Friday, October 16, 2020


PHENOMENALITY: *marvelous*
FRYEAN MYTHOS: *adventure*

I’ve read very few of Marvel Comics’ “Ultimates” line, and none of the ones I did read included any of the Avengers iterations. My partial impression of the line was that the imprint, which gave its creators the chance to “re-imagine” classic Marvel characters with different continuities, was not much more than putting old wine in modern-looking bottles. ULTIMATE AVENGERS is said to have only a loose connection to its comic book source, but nothing about the OAV makes me think the original had any marks of distinction, beyond putting forward some of the concepts and motifs that were used in the MCU’s live-action movies.

In ULTIMATE the superspy Nick Fury becomes the midwife of the Avengers, as he seeks to unite a group of individual superheroes in order to counter an alien threat. Fury’s wish list does not include the Hulk, who has built up his usual rep for mindless rampages. Yet as the story opens the Hulk is temporarily under control by his alter ego Bruce Banner, who keeps the big green guy suppressed with drugs, and who even works as a scientist for Fury’s organization SHIELD. (In this capacity Banner is joined by his sometime girlfriend Betty Ross, also a scientist in this re-imagining.) Fury does want to use the newly reborn WWII hero Captain America to lead the supergroup, but none of the other heroes seem enthusiastic. Iron Man, whose secret identity is not yet known to anyone else, ignores Fury’s overtures. So does Thor, who has apparently been exiled to Earth from Asgard and who spends his time helping out Greenpeace-like protesters. The Wasp is somewhat more approachable, but her partner Giant-Man has had some acrimonious relationship with Fury and rebuffs the first overture. Only the Black Widow seems entirely comfortable working for Fury, though the viewer never knows anything about her except that she has a Russian accent.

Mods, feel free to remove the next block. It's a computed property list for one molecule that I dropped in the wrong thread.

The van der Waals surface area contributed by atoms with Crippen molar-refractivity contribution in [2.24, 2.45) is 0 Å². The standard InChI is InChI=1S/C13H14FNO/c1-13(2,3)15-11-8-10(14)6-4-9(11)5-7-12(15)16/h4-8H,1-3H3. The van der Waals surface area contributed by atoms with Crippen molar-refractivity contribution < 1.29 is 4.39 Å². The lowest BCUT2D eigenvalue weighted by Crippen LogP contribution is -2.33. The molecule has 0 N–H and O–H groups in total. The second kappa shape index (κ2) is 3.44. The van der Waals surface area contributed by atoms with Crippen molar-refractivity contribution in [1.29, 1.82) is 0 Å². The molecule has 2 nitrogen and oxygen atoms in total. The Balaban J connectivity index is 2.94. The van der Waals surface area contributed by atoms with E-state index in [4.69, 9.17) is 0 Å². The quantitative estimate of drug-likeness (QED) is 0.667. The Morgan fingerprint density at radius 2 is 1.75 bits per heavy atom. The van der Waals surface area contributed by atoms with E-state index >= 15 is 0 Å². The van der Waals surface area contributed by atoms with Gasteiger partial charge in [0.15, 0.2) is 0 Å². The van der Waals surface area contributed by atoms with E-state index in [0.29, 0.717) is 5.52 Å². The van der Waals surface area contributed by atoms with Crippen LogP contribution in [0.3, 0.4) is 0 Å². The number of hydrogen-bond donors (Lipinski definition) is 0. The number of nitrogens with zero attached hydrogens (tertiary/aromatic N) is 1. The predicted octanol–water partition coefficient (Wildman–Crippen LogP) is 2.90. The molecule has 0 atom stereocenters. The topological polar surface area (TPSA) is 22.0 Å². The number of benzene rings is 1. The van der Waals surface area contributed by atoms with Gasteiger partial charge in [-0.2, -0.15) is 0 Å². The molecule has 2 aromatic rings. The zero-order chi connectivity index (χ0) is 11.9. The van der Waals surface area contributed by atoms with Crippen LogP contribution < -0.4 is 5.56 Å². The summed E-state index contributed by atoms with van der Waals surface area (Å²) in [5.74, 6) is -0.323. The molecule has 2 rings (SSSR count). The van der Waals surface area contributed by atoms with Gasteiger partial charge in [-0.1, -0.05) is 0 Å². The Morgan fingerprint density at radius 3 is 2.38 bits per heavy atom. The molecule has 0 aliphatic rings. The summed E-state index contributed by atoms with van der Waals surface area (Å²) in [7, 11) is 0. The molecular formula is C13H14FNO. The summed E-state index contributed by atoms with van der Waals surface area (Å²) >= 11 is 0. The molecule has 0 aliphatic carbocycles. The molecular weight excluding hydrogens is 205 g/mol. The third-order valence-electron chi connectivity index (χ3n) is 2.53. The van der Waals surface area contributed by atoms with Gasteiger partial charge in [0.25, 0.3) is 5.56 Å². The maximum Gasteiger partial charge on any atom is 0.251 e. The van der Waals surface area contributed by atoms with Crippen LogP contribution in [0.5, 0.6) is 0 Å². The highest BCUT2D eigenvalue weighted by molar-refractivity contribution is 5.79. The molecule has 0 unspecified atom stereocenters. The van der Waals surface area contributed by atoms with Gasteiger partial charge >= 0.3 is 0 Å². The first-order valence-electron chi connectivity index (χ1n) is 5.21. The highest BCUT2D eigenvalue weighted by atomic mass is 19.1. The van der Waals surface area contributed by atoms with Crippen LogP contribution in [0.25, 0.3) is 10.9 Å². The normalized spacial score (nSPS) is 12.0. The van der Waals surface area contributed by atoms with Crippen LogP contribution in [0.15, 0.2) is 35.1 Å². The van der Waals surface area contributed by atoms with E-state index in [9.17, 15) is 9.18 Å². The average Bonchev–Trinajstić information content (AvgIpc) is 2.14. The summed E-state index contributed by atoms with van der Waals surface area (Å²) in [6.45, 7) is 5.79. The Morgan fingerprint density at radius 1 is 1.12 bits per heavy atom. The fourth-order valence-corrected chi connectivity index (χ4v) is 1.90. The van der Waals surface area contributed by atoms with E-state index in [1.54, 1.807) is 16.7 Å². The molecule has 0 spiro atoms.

Eventually Fury manages to enlist the heroes into investigating the incursions of an alien race, the Chitauri. (These one-dimensional extraterrestrial evildoers were created for the Ultimates imprint and would later accrue greater fame for their role in the 2012 AVENGERS movie.) However, the aliens—who would appear in the one animated sequel to this film—immediately take a back seat to the Hulk’s forceful “audition” for team membership. Unbeknownst to Fury, Banner has been working on a secret project, aimed at nullifying the threat of the Hulk by infusing the monster with his own intelligence. The process works for a time, long enough for the green-skinned goliath to join the other heroes and to stamp out one contingent of invaders. However, the Hulk soon reverts to savagery and the heroes spend the rest of the film subduing the monster. There’s no final reconciliation that makes it feasible for the Hulk to become a member of this rather shaky association, though reportedly he’s on board for the film’s only sequel.

Banner and Captain America get the only character arcs, but both are pedestrian, and thus don’t register much better than the utter absence of characterization for the other heroes. Thus, the only selling points for the video are the fight-scenes, which are adequate but unremarkable. The cartoon’s only significance is as an example of what not to do in crafting an origin for the Avengers, and fans can be pleased that the producers of the 2012 live-action film did not derive anything but a few minor elements from this subpar outing.  

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